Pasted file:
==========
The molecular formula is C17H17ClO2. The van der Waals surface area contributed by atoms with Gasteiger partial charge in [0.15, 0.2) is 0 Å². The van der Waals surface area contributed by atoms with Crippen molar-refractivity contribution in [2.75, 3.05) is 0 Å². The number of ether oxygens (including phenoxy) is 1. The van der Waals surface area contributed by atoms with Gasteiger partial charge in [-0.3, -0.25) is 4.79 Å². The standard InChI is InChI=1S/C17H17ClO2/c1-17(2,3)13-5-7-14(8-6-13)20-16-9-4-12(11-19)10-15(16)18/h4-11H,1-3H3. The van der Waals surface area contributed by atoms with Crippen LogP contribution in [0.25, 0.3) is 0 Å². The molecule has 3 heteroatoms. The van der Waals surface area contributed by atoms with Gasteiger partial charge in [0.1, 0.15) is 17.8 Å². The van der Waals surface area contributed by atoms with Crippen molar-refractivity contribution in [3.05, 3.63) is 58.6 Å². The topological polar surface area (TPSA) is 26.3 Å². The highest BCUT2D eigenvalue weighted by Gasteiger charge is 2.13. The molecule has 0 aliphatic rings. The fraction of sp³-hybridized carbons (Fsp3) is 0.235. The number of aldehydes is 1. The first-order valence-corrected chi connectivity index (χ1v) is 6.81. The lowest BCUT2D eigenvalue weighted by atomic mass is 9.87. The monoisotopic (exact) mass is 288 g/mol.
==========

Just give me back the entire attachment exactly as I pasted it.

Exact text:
The molecular formula is C17H17ClO2. The van der Waals surface area contributed by atoms with Gasteiger partial charge in [0.15, 0.2) is 0 Å². The van der Waals surface area contributed by atoms with Crippen molar-refractivity contribution in [2.75, 3.05) is 0 Å². The number of ether oxygens (including phenoxy) is 1. The van der Waals surface area contributed by atoms with Gasteiger partial charge in [-0.3, -0.25) is 4.79 Å². The standard InChI is InChI=1S/C17H17ClO2/c1-17(2,3)13-5-7-14(8-6-13)20-16-9-4-12(11-19)10-15(16)18/h4-11H,1-3H3. The van der Waals surface area contributed by atoms with Crippen LogP contribution in [0.25, 0.3) is 0 Å². The molecule has 3 heteroatoms. The van der Waals surface area contributed by atoms with Gasteiger partial charge in [0.1, 0.15) is 17.8 Å². The van der Waals surface area contributed by atoms with Crippen molar-refractivity contribution in [3.05, 3.63) is 58.6 Å². The topological polar surface area (TPSA) is 26.3 Å². The highest BCUT2D eigenvalue weighted by Gasteiger charge is 2.13. The molecule has 0 aliphatic rings. The fraction of sp³-hybridized carbons (Fsp3) is 0.235. The number of aldehydes is 1. The first-order valence-corrected chi connectivity index (χ1v) is 6.81. The lowest BCUT2D eigenvalue weighted by atomic mass is 9.87. The monoisotopic (exact) mass is 288 g/mol.